How Does Targeted Therapy Treat HER2-Positive Breast Cancer?

Targeted therapies have made this aggressive subtype highly treatable.

The field of targeted therapy against cancer started booming in the 1990s, after researchers recognized ways that gene and protein changes affected cancer growth and development. While targeted therapy can’t treat all types of cancers, it can be incredibly effective against certain types.

One type of cancer that has benefited from the emergence of targeted therapy is HER2-positive breast cancer. “While [HER2-positive breast cancer] was classically a more aggressive form of breast cancer, with the targeted therapies we have available now, this is a highly treatable cancer,” says Natalie Berger, MD, hematologist and oncologist at The Mount Sinai Hospital. 

What Is HER2-Positive Breast Cancer?

HER2, or HER2/neu, stands for “human epidermal growth factor receptor 2.” It’s a protein that is involved in normal cell growth—but some breast cancer cells may make it in larger numbers than normal, allowing abnormal cells to grow out of control. This is known as HER2-positive breast cancer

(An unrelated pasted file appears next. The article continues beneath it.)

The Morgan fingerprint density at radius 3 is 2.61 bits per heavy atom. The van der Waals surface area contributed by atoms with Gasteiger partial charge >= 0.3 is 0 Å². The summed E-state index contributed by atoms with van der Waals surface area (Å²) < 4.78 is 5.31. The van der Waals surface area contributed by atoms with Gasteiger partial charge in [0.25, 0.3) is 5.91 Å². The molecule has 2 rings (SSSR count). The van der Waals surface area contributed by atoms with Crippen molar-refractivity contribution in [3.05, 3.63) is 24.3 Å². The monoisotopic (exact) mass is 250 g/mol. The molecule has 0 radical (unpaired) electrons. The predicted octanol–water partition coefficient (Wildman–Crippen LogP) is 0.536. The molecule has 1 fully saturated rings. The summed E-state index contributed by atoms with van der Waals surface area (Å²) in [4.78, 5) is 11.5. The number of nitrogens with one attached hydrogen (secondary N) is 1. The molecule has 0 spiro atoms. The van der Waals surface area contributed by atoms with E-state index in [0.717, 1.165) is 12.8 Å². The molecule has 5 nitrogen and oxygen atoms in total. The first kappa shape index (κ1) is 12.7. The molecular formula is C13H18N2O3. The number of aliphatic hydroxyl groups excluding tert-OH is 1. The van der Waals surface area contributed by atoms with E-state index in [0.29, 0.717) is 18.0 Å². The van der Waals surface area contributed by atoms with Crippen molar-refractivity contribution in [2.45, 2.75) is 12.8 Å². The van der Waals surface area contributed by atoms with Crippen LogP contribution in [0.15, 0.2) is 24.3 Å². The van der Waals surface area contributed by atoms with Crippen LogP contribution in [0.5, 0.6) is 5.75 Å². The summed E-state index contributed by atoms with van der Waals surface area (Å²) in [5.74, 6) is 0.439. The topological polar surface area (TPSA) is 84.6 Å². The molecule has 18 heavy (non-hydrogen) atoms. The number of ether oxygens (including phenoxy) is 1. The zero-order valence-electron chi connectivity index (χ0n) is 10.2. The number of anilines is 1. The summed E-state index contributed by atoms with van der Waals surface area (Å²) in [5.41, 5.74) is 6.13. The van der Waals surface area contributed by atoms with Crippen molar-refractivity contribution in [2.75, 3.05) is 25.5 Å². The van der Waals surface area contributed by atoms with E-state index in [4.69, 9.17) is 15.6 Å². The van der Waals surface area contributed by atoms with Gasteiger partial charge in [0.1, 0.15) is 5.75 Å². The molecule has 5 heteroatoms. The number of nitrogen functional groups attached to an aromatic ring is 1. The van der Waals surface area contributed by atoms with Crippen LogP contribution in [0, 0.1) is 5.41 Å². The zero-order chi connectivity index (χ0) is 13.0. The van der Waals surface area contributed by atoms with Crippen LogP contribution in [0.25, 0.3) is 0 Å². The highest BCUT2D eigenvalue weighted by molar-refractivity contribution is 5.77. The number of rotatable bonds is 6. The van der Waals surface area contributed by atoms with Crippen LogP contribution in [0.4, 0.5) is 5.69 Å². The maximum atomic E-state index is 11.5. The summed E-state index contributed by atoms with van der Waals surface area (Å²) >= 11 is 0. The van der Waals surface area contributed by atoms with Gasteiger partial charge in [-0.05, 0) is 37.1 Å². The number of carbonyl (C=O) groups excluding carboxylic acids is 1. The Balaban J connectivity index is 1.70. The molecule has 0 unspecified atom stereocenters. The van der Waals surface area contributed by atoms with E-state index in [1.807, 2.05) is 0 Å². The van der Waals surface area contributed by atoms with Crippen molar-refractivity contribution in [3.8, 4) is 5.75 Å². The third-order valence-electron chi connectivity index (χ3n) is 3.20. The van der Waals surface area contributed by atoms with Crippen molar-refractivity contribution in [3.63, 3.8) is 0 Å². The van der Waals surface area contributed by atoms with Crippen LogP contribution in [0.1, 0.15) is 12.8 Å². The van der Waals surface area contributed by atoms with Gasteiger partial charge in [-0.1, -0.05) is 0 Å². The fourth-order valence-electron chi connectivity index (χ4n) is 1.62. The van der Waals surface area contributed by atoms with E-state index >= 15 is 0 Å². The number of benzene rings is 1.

“Because there are so many of these [HER2] proteins expressed, the cell is constantly getting the signal to grow and divide at a very rapid rate,” says Dr. Berger.

Breast cancers that do not have an overexpression of HER2 may instead be fueled by the hormones estrogen or progesterone (hormone receptor-positive breast cancer). A third subtype of breast cancer has nothing to do with HER2 or hormone receptors (triple-negative breast cancer).

Targeted Therapy for HER2-Positive Breast Cancer

A number of different medications have emerged to target HER2 to treat breast cancer. 

“What these therapies do is they go directly to this HER2 receptor that's expressed on the cancer cell to stop the signal that's telling these cells to grow and divide,” says Dr. Berger. When this signal is blocked, the cancer cells die. 

Because these therapies are more targeted (hence the name) than chemotherapy, they tend to produce fewer and milder side effects. Chemotherapy attacks all rapidly dividing cells, which includes cancer cells but also many normal, healthy cells. (For example, hair cells divide rapidly, leading to chemo-induced hair loss.)

“With targeted treatment for metastatic breast cancer today, patients really can go on continuing to live their life,” says Dr. Berger. “The most important thing in the world is feeling like yourself, and living your life to the fullest.”

Natalie Berger, MD

This video features Natalie Berger, MD. Dr. Berger is a hematologist and oncologist at The Mount Sinai Hospital in New York City.

Duration: 1:38. Last Updated On: Feb. 25, 2020, 5:32 p.m.
Reviewed by: Preeti Parikh, MD . Review date: Feb. 20, 2020
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